A common misunderstanding in Draft is that drafting what’s open does not mean that you need to weight each archetype equally. It is often correct to use archetypal strength as a tie-breaker between picks. In Guilds of Ravnica Draft, if I am deciding between a blue card or a green card, I am likely going to take the blue card because I think both Dimir and Izzet are stronger archetypes than Golgari and Selesnya. This does not mean I am avoiding green, however. If green is open, I will draft it.
In order to draft what’s open, you need to be willing to give up what you currently have, even if it’s powerful. If you start your draft with great cards but can’t wheel a playable because multiple other players at the table are in the same archetype, you could be better off ditching the cards you have. It’s difficult to execute in practice, but it’s well worth it.
It is important to note that sometimes the start of your draft contains cards so unbelievably powerful that you shouldn’t look the other way. If you have a card like Tetzimoc, Primal Death, there’s almost nothing that should deter you from drafting black because of how absurd that card is. However, there are no cards of this caliber in Guilds of Ravnica Draft.
The card quality going into the middle of Pack 1 for this draft is extremely high. In fact, it’s high enough that blue would have to be incredibly dry in order to give up my first few picks. But I am willing to jump ship if I have to. Will I?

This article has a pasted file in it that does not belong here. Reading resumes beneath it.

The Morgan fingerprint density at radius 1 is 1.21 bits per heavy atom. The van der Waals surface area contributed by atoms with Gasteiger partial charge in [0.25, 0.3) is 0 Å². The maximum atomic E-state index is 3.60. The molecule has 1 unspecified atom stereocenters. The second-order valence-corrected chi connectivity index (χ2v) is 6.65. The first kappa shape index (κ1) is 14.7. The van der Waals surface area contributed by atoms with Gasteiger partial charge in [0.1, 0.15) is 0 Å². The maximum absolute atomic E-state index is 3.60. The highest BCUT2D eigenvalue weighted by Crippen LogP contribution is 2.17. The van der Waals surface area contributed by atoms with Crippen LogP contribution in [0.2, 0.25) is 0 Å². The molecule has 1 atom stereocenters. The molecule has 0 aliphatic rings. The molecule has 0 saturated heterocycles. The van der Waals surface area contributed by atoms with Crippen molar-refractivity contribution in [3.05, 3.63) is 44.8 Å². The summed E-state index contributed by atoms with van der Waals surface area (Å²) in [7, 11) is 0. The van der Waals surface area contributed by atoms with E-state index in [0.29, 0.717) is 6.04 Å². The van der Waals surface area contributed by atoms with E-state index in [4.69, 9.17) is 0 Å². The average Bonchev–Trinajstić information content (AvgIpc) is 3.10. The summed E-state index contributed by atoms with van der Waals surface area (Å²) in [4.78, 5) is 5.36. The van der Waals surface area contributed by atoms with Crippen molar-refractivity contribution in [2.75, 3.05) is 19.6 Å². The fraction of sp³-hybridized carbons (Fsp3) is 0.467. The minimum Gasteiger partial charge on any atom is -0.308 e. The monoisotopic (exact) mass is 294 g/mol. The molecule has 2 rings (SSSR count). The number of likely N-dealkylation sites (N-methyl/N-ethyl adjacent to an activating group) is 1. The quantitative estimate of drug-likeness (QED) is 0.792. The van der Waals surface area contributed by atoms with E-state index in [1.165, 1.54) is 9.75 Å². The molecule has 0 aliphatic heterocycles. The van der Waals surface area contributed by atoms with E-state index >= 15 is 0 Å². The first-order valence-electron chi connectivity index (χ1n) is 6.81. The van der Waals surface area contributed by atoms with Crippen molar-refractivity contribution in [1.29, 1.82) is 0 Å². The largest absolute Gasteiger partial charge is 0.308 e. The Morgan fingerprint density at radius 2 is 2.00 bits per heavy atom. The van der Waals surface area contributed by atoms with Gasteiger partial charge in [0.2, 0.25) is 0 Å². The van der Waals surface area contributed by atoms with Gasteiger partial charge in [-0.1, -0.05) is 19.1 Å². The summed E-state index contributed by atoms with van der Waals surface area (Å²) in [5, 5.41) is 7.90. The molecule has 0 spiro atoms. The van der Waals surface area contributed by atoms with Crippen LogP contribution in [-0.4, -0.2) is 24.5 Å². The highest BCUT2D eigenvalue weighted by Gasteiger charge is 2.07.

Pack 1, Pick 5
The Picks So Far:
While Fire Urchin looks like an Izzet card, it is actually better in Boros. My Izzet decks would rather have Vedalken Mesmerist, Fresh-Faced Recruit, and Ornery Goblin, all of which are common. Even though Izzet decks are filled with spells, Urchin forces you to cast a spell for it to be a serviceable body, while all of the other creatures don’t ask anything of you. However, in Boros, you can easily Mentor onto Fire Urchin, which turns the card into a reasonable threat.
This pick is hence between Fresh-Faced Recruit and Boros Guildgate. I mention in my Izzet Archetype Guide that Boros is the most common splash for Izzet decks. Combine that with the aforementioned abundance of good two-drops available, and I think the correct pick is Boros Guildgate.
Pack 1, Pick 6
The Picks So Far:
This pack is concerning. The only blue card is Radical Idea, and in the last pack, there were no blue cards. Furthermore, in the last pack, three commons and the rare were missing. And in this pack, the rare, an uncommon, the Guildgate, and two commons are missing. This information leads me to believe there is a high probability that one or more of the players passing to me are blue.
I think that Boros Challenger is both a potential signal that Boros is open, and so much better than Radical Idea, that the correct pick is to hedge on the Challenger. If the last two packs were anomalies and blue cards flow for the rest of this draft, I’m only missing a Radical Idea. But if the rest of the packs are dry of blue, the payoff for taking Boros Challenger is just too high to pass on.
For the rest of Pack 1, I saw a total of one blue card, and a mediocre one at that: Passwall Adept. The Boros cards flowed all the way to Pick 15 of Pack 1, and while I was sad to miss out on my awesome first few picks, hedging on Boros Challenger was crucial to navigating this draft properly.
Pack 2, Pick 3
The Picks So Far: